Along with bizarre time travelers Kang the Conqueror and Immortus, Lord of Time (Hey, I wonder if those two will be related somehow….), the Masters of Evil become the primary antagonists for the Avengers, even creating some new bad guys themselves, like Wonder Man. The Mole Man shows up too, because after Namor and Rama-Tut/Kang have already showed up, why not another FF villain? Honestly, I am genuinely surprised that Doctor Doom never showed up.
Oh, and Count Nefaria shows up for an issue. Not that I care.
Speaking of things I don’t care about, the comic continues the Hulk tradition of trying to convince me that pre-Captain Marvel Rick Jones is interesting, even though he isn’t. Their first attempt to make me care takes shape in Rick leading the “Teen Brigade”, a group of teenage boys who mostly sit around ham radios and get captured. Later, they have him put on the clothes of Cap’s dead partner and try to become the new Bucky. And yeah, that’s kind of really creepy, and much has been written on the subject by others. Rather than focus on that, but similarly, oh my sweet evil Jesus, does Captain America ever stop crying? I submit that he does not. I struck upon that in my review of issue 11, but man, he is just so sad at all the times because his totally not gay best friend/ young boy who emulates him is dead. It is so sad you guys.
Anyway, in issue 15 comes the conclusion of several plot lines and in the end, the issue (SPOILERS on a 50 year old comic) kills off Zemo. With the Masters of Evil mostly brought down, the entire team essentially disbands. The book now becomes about Cap, and the reformed villains Hawkeye (see: Iron Man) and Scarlet Witch & Quicksilver (see: X-Men, in my next MMM).
New team, some new (mostly meh) villains (including Swordsman and Power Man, who is straight up Wonder Man 2.0), but same basic structure: The team bickers and fights amongst themselves, until the bad guys show up, and they go and fight them. This is a comic book purely about fighting, but that’s not as exciting as it sounds.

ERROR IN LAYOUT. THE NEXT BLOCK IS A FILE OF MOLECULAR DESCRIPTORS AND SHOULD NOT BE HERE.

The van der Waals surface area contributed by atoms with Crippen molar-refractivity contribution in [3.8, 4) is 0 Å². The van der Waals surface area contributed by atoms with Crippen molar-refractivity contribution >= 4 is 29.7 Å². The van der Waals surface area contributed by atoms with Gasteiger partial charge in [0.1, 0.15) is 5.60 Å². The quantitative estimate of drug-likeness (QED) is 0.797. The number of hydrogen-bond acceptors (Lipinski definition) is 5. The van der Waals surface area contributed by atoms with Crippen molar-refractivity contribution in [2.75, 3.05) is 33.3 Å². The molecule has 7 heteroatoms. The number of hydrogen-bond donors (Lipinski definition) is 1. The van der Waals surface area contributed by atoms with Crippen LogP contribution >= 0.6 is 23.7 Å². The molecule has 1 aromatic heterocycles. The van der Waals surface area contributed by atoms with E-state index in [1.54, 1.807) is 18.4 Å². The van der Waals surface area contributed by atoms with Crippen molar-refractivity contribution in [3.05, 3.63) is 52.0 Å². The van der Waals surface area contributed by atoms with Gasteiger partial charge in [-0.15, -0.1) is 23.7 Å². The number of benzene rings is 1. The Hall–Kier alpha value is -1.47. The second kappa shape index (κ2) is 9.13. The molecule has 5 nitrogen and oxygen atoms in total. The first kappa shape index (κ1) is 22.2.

My favorite moment in this book: In issue 22, Power Man and Enchantress have convinced the world that the Avengers are a bigger menace than Spider-Man. After being run out of town by the friggin’ Circus of Crime (I mean, Jesus Christ, Hawkeye, that’s the best you could do?), a statewide manhunt for the team begins. Two kids are arguing one in an FF t-shirt and the other in an Avengers one. In the midst of the fight, the Avengers fan explains that maybe the Avengers are hiding because of some secret plan. The FF fan’s response? “Aww, your uncle eats pickles!” I don’t know why, but that makes me laugh.
Anyway, it’s fine. That’s how I can describe this book. It is fine. Not great, but that’s okay, it doesn’t have to be great. Kang shows up a bunch, and even if he acts like a massive tool most of the time, I love the character, so that’s good. The issues that stick to the Avengers vs. the Masters of Evil formula are pretty fun. It shows potential, and it will grow into something great. We just have to give it time. Here’s hoping volume 2 will build towards something even better.
Because your uncle eats pickles.
*=If you didn’t agree with this, well, your argument has been rendered invalid, and you are wrong. Too bad, so sad, but deal with it.
**= Because I just realized I didn’t talk about it here much, here’s my take on Iron Man Three: Personally, my feelings on it were more mixed than a lot of people’s. A lot of people loved it, and usually I could see their points, it just didn’t hit me quite as well for whatever reason. But even if I only thought “it’s fine, I guess?”, it was heads and tails better than the slaughter fest that was Man of Steel.